My husband and I often talk about how much we plan to shelter our children. We both know families whose kids have been completely sucked into the worst of pop culture; but we seem to know even more families whose attempts at sheltering their kids backfired badly. When the kids finally encountered the real world, they often rebelled or succumbed to the worst, because they had not had the benefit of knowledge or exposure to build up their defenses. (I’m being vague here, because I don’t mean to criticize any of the parents I knew, who were certainly doing their best! But I have experience with all the examples in this post.) I have seen parents be so scared of inappropriate sex education that they barely gave their children any at all. The kids had to learn it on their own, either through experience, or through less reputable sources than their parents or teachers. There is also the danger of sex being seen as something “dirty” that you don’t talk about, which leads to a really unhealthy attitude toward sex.
What I’ve realized lately is that this is not just a problem for children, but for adults as well. In my last post, I talked about the dangers of sheltering women from the realistic expectations of pregnancy. I see something very similar happening with childbirth. Women are assured that, with the proper “birth plan,” they can achieve the perfect “birth experience.” Now, I know that I have been very lucky: my midwives and nurses were respectful and considerate, and I was never pushed into something I was not comfortable with. However, I have also heard of so many women who were led to believe that they could have a low-intervention, peaceful, joyful natural birth, only to be crushed when necessity dictated otherwise. Once again, we’re setting women up for shame and guilt. No matter how much we understand rationally that a C-section, or an induction, or an epidural may be necessary, that nagging little voice inside our head will say “you’re taking the easy way out” or “you’re not letting your body do what it’s made to do” or “you’re giving in;” but if we’ve let our expectations become completely unrealistic, we are feeding that irrational guilt.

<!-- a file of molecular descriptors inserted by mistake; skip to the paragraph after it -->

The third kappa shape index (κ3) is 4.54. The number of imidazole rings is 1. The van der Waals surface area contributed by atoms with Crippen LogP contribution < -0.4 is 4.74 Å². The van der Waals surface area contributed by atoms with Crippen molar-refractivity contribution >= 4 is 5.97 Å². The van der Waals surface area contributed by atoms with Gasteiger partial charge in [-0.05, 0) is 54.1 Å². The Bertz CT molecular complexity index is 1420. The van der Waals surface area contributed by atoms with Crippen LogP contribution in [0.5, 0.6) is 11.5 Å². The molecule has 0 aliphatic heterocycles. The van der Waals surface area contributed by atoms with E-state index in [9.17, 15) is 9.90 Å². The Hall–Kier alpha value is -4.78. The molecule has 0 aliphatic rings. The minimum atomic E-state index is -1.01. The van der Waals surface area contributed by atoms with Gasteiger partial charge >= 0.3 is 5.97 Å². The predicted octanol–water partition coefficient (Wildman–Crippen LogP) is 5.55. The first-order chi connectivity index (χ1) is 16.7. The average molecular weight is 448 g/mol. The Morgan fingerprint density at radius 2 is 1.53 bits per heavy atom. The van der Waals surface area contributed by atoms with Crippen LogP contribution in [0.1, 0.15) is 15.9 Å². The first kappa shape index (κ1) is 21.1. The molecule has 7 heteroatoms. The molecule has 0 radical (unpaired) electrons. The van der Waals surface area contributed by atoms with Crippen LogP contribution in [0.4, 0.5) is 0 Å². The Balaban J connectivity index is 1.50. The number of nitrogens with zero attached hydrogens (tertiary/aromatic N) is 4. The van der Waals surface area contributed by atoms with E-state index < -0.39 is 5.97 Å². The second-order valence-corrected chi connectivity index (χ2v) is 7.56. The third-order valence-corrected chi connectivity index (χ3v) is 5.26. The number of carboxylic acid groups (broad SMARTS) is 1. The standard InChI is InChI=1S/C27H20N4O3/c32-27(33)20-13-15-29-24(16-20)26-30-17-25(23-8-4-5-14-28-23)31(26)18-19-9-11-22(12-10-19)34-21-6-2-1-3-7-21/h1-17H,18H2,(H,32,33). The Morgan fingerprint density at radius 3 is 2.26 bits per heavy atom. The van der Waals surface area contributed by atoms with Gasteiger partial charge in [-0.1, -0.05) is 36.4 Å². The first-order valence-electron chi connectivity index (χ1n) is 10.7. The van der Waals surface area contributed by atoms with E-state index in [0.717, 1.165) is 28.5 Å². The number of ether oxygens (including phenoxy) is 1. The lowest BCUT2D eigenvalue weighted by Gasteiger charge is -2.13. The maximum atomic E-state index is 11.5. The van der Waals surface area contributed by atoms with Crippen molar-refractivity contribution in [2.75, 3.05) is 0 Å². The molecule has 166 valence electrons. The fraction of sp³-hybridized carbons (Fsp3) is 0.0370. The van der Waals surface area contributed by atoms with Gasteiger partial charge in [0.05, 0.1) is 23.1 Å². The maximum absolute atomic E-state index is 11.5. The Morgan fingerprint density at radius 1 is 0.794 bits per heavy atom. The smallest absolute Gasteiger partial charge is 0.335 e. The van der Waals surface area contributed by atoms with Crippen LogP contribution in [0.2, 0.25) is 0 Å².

The friend I quoted in my last post made the same connection between pregnancy and childbirth expectations; after commenting on the importance of your “attitude” and “focusing on the positive,” she noted that “the people who helped me have a good birth were the ones who kept telling me a good birth was actually possible.” Now: how do you define a “good birth?” A birth that goes as planned? A birth that is peaceful and expected? Or a birth that results in a healthy baby? If you only tell a pregnant woman stories of ideal births, how will she feel when her labor fails to progress, and her baby is in distress? Google “birth disappointment.” I have seen so many sad stories of women who felt horribly disappointed in themselves because they “gave in” and got the epidural, or because they had to have a C-section. Instead of fully enjoying the baby, they feel a sense of loss and grieving. They may feel, like this poor lady, that “this was my fault” because their bodies are “broken.”
[A side note: yes, your body is broken! But it’s because of Original Sin. This is why it doesn’t make sense to me to expect childbirth, or sex, or breastfeeding, to go perfectly just because it’s natural and it’s “what our bodies were made to do.” Our bodies, like everything else in the world, sometimes don’t do what they were made to do. If we put all our faith in “nature,” we are going to be let down because our nature is broken.]
Again, I am not recommending that we flood pregnant women with horror stories! But imagine that we tell them something like this instead: “My first was born naturally, and it was wonderful! My second had to be induced, and I was hooked up to 3 IVs, and that was pretty awful. But you know what? I didn’t even care, because then I got to hold my beautiful baby.” Or this: “I was really loopy after the pain meds, so I don’t really remember the birth well, but we had nice quiet cuddling time afterwards.” Or this: “The epidural worked great for my first, and failed for my second. But either way, I got through it.” Let’s give them realistic expectations, so they’ll be prepared; but let’s always remember to finish up with the most important part: the baby. A good pregnancy is a pregnancy that ends in a good childbirth, and a good childbirth is one where the baby gets born. Period. Natural birth, water birth, home birth, epidural, induction, C-section, forceps, IV, hypnosis, episiotomy, whatever–I wish you a peaceful and pleasant birth, but please remember that no matter what your “birth experience,” the main thing is getting that baby safely into your arms!